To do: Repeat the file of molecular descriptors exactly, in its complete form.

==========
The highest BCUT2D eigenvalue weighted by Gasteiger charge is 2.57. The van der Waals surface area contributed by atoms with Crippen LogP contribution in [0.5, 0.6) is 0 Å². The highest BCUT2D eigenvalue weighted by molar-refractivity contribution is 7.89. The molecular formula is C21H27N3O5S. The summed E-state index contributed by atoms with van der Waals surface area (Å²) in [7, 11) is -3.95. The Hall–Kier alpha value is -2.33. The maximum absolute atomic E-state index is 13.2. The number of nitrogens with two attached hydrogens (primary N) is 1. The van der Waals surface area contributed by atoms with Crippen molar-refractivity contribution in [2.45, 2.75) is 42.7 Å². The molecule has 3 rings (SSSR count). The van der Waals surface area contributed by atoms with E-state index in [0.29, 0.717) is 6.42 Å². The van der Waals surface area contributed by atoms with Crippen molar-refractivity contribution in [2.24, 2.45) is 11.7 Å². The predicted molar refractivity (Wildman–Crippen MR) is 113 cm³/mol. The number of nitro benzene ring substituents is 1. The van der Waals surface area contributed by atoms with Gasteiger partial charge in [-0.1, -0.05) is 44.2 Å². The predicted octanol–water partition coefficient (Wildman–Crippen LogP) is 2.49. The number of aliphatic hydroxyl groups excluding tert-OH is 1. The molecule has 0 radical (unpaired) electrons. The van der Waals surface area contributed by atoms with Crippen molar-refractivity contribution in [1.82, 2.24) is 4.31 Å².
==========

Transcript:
The highest BCUT2D eigenvalue weighted by Gasteiger charge is 2.57. The van der Waals surface area contributed by atoms with Crippen LogP contribution in [0.5, 0.6) is 0 Å². The highest BCUT2D eigenvalue weighted by molar-refractivity contribution is 7.89. The molecular formula is C21H27N3O5S. The summed E-state index contributed by atoms with van der Waals surface area (Å²) in [7, 11) is -3.95. The Hall–Kier alpha value is -2.33. The maximum absolute atomic E-state index is 13.2. The number of nitrogens with two attached hydrogens (primary N) is 1. The van der Waals surface area contributed by atoms with Crippen molar-refractivity contribution in [2.45, 2.75) is 42.7 Å². The molecule has 3 rings (SSSR count). The van der Waals surface area contributed by atoms with E-state index in [0.29, 0.717) is 6.42 Å². The van der Waals surface area contributed by atoms with Crippen molar-refractivity contribution in [2.24, 2.45) is 11.7 Å². The predicted molar refractivity (Wildman–Crippen MR) is 113 cm³/mol. The number of nitro benzene ring substituents is 1. The van der Waals surface area contributed by atoms with Gasteiger partial charge in [-0.1, -0.05) is 44.2 Å². The predicted octanol–water partition coefficient (Wildman–Crippen LogP) is 2.49. The number of aliphatic hydroxyl groups excluding tert-OH is 1. The molecule has 0 radical (unpaired) electrons. The van der Waals surface area contributed by atoms with Crippen molar-refractivity contribution in [1.82, 2.24) is 4.31 Å².